In countries, like Albania, where Christians and Moslems
freely mixed, there were all sorts of variations: Christian spiritual brotherhood
(with Holy Communion and no blood exchange), interfaith (Christian-Muslim)
"marriages" with blood exchange, and same-sex concubinage without ceremony.
This was reported by Paul Naecke in 1880 AD, but does not mean that any
- still less all - of these relationships were approved of by the Catholic
or Orthodox Churches in Albania. However, spiritual brotherhood was indeed
common and was performed by a priest in church, and the relationship was
clearly conceived of as a same-sex relationship not excluding eros: this
applied to both male-male and female-female relationships.
Later in the nineteenth century the Church of Greece issued
two local encyclicals against the Rite of Brotherhood. Nevertheless, one
must ask why it took the church nineteen centuries to ban something like
this. It had been permitted much longer than it has been prohibited.
significance of the term "un-natural".
Spiritual brotherhood was distinguished by saying that the
couple's love was "not of nature, but of the Holy Spirit"; which
I consider not only to be a wonderful explanation of the term "spiritual"
(it does not mean "non-sexual"; one should consider that heterosexual marriage
is sexual but is also spiritual) but a rebuttal of the tired arguments
about gay love being "against nature".
Nineteenth Century Albania gave birth to many gay love
songs. Some of these were compiled by the ambassador from Austria-Hungary
to Ottoman Albania, Johan Georg von Hahn, in 1854 AD. Hahn was a devout
Christian who loved to illustrate Albanian grammar and sayings by using
passages from the Old and New Testaments in Albanian. One song from Hahn's
1854 compilation goes:
You'll find no bird that
This is only one of many songs which Nechin composed, and
all of them were about male-male love. Hahn states that he was oriented
only towards males.
They all sit there and cry.
The poor lover, how strongly he
[For] they separate him from [his]
The sun, which rises in the morning
[Is] like you, boy, when you are
When you turn your black eyes to
You take spirit and mind from my
[Nechin of Permet, Albania, mid
19th century; tr June 1991, Nicholas Zymaris]
In 1994 AD, shortly before Boswell's "Same Sex Unions" book
came out, news of its impending publication was leaked to the Orthodox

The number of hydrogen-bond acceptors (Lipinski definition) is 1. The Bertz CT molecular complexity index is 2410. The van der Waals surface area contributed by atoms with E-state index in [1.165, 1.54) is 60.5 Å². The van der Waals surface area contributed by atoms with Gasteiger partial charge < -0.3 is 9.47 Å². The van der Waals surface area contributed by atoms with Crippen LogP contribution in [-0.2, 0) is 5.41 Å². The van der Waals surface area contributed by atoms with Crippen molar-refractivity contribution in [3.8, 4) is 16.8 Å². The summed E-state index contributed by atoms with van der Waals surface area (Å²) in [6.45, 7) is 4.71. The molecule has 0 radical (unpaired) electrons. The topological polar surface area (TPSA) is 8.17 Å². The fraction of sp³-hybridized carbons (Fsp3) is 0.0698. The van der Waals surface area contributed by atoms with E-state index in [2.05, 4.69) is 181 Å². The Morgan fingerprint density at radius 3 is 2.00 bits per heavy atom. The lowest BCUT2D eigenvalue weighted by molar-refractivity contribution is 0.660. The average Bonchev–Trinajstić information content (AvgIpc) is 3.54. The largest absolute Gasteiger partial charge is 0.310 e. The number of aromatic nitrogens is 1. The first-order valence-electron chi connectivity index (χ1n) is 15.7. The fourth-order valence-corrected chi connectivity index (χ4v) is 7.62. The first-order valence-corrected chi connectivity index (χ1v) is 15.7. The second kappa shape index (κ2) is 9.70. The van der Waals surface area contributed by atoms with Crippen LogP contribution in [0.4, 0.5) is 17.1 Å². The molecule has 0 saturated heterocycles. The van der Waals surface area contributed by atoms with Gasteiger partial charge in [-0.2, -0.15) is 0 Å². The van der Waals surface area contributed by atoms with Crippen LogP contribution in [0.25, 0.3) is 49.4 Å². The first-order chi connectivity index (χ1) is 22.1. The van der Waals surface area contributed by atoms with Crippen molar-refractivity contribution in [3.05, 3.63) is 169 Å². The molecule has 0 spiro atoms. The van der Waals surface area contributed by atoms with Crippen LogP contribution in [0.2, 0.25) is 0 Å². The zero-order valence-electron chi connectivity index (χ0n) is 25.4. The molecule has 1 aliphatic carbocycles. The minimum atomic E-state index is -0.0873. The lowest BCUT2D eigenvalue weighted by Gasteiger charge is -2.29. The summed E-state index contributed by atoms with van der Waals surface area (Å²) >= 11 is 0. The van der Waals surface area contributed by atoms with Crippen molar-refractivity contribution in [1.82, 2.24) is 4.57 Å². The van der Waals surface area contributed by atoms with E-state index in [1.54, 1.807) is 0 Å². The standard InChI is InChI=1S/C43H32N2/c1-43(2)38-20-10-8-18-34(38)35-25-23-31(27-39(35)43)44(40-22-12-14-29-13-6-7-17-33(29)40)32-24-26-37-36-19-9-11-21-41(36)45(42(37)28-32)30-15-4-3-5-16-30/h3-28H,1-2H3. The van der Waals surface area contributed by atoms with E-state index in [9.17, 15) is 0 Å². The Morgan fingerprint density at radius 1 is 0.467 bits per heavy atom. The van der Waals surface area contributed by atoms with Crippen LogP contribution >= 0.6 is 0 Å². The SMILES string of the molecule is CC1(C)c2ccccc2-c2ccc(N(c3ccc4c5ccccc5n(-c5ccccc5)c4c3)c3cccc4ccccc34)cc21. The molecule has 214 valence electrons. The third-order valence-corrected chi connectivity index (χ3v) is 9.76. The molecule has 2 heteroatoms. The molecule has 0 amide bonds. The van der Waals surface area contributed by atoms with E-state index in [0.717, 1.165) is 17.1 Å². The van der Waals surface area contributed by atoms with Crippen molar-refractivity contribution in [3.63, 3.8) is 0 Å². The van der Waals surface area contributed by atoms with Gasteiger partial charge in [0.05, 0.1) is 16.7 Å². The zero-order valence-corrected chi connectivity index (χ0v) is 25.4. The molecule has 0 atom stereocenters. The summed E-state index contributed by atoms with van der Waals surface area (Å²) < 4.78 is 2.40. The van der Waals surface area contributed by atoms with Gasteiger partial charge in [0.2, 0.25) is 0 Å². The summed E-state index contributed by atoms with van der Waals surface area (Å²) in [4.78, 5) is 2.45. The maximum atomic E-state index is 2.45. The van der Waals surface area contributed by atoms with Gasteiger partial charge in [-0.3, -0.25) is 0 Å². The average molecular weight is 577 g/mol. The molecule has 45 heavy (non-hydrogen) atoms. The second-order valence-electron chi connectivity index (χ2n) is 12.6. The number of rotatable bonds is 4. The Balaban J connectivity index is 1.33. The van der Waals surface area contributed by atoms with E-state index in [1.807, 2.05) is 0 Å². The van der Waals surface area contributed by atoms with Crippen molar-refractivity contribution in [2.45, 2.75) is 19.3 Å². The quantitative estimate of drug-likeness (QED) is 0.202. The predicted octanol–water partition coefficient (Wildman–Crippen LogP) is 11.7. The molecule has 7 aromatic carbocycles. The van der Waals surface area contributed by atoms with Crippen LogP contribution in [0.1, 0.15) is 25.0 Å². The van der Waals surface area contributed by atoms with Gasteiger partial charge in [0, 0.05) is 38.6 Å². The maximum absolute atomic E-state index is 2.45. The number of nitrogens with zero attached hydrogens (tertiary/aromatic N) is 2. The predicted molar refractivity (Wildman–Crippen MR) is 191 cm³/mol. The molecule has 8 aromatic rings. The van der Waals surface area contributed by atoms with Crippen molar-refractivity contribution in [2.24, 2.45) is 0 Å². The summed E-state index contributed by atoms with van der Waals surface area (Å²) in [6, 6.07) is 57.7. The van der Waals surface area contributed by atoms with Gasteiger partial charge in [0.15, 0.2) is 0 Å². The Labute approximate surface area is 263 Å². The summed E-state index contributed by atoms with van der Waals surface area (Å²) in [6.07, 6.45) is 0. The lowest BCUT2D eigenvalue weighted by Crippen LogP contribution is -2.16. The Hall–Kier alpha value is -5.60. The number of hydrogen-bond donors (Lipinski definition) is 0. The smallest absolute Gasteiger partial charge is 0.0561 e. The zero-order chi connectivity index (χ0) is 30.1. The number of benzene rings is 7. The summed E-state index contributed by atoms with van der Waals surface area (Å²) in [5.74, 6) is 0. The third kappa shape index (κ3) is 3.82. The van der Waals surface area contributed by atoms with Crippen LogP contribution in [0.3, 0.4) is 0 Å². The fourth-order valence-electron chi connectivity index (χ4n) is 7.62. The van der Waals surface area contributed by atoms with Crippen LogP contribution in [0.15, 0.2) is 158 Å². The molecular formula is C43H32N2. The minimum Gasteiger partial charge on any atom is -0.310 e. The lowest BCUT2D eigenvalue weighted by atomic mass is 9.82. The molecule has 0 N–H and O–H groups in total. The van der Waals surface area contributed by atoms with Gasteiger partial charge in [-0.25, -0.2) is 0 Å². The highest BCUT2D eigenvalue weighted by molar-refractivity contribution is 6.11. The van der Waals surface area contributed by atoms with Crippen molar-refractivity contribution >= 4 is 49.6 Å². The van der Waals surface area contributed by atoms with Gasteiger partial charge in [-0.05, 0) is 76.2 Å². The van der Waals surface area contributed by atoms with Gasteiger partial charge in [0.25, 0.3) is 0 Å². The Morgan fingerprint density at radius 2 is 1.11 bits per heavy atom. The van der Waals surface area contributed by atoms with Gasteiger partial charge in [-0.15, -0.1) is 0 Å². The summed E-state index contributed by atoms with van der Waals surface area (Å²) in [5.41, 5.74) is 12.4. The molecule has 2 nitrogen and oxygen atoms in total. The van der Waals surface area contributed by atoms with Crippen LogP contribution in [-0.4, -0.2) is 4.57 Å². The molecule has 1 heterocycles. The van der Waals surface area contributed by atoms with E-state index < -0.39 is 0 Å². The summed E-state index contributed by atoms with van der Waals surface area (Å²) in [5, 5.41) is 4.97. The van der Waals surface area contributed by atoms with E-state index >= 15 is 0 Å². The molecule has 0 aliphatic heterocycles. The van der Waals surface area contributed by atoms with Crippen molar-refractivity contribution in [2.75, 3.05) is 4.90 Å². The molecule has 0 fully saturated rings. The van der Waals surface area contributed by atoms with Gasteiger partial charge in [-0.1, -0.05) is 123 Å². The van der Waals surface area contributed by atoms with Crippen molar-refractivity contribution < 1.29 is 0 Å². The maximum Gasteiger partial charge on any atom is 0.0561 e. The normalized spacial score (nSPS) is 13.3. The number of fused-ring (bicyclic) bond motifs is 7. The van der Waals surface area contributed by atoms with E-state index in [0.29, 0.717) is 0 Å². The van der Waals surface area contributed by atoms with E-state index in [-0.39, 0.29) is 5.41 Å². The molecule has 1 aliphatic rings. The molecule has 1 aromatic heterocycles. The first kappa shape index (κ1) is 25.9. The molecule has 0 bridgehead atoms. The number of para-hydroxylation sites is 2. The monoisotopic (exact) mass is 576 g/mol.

internet list at Indiana University, which is dominated by Synodal Russian
Orthodox, many of whom are converts from Protestant fundamentalism.
adelphopoeia rite is common knowledge
At the same time, a translation I made of the
adelphopoeia rite (this is the Greek name for Rite of Brotherhood,
literally "Brothermaking") in 1989 was, without my knowledge, scanned or
typed into a computer with internet access and entered into the discussion
on that same list. I should note that my translation was from Jacobus Goar's
Euchologion of 1730 AD, which is easily available at many theological and
university libraries in the U.S. and abroad; it is not some recent invention
of gay activists, nor is it particularly inaccessible. It is and has been
familiar to many researchers of this subject in the U.S.A. and abroad,
before and after Boswell's research. When Boswell's book came out, he revealed
that his research was also started when a friend mailed him a copy of the
rite from the same Euchologion. My interest in this edition of the rite
was sparked when an Orthodox bishop in San Fransisco said he used Goar's
text when his parish performs the rite (this was in 1988 AD).
adelphopoeia rite is forbidden to monks
How did the Orthodox on the list react to this? A few desired
to look into it, and saw that the rite's content did seem to suggest a
same-sex blessing. The others at first did not take this seriously, and
used the standard argument I had heard for years from most of those who
knew about this rite: it is merely mutual
adoption. But wait, said the others, adoption is "yiothesia", not "adelphopoiia",
and canonists make an explicit distinction between the two. Well, then,
it must be a ceremony for two monks to do missionary work together. No,
said the other side, it is specifically forbidden to monks, which makes
sense since they had to be celibate. OK then, it was a rite to pacify
two warring kings, and they cited one king who united himself with a rival.
One advocate self-conciously said that he realizes many will just think
that they were too busy having sex with each other to bother fighting each
other; like "make love not war".
rite never existed
The anti-gay side was losing its credibility. Drastic measures
The list owners denied access to anyone they hadn't previously
screened; this was explicitly to weed out any gay sympathetic voices.
The new party line was declared: this rite never even
existed; it was invented by Professor Paul Halsall and Axios.
All proponents of this view, especially Halsall, were to
receive physical threats by phone, private e-mail, and U.S. mail.
A priest from a Serbian jurisdiction pronounced an anathema